I went for a lunchtime walk today in the City of London; and I went to see the early stage of the G20 demonstration, disguised in my chalkstripe suit.
It is a warm sunny day. Every open office block has at least one security guard, often in yellow Hi-Vis tops. Most looked bored, but a couple had a clear "bring it on" manner. One short-ish guard in leather gloves was clearly up for it.
Outside Liverpool Street station, the crusty protesters were emerging, sometimes gaping at all the tall buildings.
Most of the shops were still open, sometimes with an anxious manager or two at the front door. In one McDonalds the managers handed the serviettes and straws to people as they left, protecting from harm the dispenser behind them. Other shops were closed or even boarded up. One expensive clothes shop had removed all its window displays.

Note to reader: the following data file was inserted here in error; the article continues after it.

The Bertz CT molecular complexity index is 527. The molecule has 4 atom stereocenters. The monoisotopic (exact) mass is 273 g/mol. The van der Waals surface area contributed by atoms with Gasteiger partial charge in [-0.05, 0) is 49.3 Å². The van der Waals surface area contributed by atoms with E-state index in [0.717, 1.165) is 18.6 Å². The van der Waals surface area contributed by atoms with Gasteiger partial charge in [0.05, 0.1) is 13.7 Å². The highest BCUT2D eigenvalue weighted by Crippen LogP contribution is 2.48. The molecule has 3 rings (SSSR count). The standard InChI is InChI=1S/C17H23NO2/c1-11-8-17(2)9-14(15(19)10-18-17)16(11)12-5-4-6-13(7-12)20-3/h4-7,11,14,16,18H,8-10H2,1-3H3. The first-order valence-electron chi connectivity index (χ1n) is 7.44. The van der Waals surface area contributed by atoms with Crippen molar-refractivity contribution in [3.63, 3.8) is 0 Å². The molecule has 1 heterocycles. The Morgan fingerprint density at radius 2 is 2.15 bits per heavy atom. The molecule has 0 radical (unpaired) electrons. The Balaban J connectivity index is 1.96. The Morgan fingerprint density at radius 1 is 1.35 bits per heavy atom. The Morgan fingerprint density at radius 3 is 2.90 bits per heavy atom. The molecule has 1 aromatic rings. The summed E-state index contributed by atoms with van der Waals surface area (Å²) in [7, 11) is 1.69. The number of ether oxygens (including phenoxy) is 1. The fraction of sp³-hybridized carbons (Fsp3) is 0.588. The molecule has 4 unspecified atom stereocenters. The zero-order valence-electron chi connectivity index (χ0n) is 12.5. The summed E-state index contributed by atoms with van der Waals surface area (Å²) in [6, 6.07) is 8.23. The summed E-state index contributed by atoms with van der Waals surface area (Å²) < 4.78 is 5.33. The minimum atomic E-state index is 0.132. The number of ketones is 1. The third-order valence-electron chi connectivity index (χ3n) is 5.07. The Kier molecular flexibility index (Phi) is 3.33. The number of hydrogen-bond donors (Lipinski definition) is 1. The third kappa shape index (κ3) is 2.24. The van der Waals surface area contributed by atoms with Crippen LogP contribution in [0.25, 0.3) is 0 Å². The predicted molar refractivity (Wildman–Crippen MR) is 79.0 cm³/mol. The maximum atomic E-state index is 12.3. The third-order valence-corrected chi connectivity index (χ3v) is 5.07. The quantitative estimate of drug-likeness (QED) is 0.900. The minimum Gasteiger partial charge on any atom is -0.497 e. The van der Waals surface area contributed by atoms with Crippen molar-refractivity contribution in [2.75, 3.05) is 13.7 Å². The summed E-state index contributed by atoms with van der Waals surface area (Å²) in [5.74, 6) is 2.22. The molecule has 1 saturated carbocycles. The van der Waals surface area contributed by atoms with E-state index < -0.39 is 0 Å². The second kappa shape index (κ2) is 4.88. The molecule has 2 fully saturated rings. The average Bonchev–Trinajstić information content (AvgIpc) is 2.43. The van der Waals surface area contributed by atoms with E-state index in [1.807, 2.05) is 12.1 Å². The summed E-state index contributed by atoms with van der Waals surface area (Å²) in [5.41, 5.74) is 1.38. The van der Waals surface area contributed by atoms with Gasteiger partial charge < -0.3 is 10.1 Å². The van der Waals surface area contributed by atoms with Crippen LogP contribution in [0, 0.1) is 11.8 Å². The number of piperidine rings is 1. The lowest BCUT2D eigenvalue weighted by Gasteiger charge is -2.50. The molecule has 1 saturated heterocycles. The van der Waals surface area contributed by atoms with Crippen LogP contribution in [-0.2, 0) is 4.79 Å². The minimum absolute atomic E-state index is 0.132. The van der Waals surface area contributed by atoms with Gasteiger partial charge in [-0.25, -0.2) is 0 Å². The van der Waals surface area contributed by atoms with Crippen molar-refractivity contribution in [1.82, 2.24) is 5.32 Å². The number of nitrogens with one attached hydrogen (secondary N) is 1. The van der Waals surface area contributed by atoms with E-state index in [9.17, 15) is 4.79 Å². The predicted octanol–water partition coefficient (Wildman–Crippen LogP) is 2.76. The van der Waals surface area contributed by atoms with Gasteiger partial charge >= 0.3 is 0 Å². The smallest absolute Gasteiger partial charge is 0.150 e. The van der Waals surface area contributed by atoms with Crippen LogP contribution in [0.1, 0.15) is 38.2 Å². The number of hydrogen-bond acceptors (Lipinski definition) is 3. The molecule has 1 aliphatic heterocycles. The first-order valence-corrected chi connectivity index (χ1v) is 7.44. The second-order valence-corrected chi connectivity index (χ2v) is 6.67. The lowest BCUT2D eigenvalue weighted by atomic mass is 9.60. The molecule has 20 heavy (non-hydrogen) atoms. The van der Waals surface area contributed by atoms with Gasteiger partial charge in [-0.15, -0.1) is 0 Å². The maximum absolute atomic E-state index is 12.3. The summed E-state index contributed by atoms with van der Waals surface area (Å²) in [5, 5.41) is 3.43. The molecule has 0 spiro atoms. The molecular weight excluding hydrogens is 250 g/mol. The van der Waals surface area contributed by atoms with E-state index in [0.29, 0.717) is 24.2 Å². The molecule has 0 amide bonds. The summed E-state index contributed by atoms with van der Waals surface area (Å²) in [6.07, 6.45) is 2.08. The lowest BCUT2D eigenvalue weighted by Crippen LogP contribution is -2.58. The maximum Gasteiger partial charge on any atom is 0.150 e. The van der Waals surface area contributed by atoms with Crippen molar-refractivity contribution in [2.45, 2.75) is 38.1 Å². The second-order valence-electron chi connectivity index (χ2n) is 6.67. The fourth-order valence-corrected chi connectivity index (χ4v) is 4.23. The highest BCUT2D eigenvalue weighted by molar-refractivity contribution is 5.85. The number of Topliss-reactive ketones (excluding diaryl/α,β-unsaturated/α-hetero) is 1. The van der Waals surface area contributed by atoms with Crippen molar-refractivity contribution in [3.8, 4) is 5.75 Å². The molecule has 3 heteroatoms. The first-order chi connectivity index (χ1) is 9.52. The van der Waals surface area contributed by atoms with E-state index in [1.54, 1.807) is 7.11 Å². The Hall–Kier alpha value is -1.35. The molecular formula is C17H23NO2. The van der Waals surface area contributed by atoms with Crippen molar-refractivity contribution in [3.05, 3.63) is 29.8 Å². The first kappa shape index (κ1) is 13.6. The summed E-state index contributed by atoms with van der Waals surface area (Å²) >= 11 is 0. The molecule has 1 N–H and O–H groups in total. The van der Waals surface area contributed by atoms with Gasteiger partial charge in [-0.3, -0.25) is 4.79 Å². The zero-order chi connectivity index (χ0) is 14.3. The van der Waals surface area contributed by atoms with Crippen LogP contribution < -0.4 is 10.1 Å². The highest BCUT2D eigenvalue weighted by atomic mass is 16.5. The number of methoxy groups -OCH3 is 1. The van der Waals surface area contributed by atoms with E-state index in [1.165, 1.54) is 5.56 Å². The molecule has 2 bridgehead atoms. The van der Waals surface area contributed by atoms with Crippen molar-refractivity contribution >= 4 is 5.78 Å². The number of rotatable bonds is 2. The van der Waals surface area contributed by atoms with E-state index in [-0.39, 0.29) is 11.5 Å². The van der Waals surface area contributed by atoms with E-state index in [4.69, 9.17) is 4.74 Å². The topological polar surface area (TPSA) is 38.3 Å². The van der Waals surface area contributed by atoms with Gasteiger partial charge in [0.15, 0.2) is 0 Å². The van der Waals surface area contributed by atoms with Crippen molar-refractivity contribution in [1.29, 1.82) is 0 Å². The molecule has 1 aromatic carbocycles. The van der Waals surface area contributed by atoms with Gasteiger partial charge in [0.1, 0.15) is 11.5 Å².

I walked around freely until I got to the Bank of England. There, the drums were beating and whistles were being blown, the fabrics were bright and the faces earnest: all the carnival cliches of an English demo.
However, already the police had formed a cordon and I heard a protest that those inside were "trapped".
On Threadneedle Street, I saw the row of British Transport Police (I wonder what their arrest powers are away from train stations?) blocking the entire road clenching each others' belts. There really was no reason for such an aggressive posture, and of course it was stressing both the police and the protesters caught behind them; as always with "public order" the police were making things worse.
And it was still before one o'clock on this warm sunny day: one can see how good tempers may not survive much longer, let alone into the evening.
This is not the first anti-capitalist demonstration I have seen in the City. But it is of course the first one where it is clear that capitalism is already undermined by all the wallies and nasties at desks and in meeting rooms just yards away from the waving placards.
I wonder if any protester gave this commercial lawyer in a rumpled suit a second glance? In any case, my silent sympathy was with them.
And, before I got caught up in any cordon and forced to be civilised to some dim-witted police officer, I escaped back to my desk to listen to the sirens and helicoptors.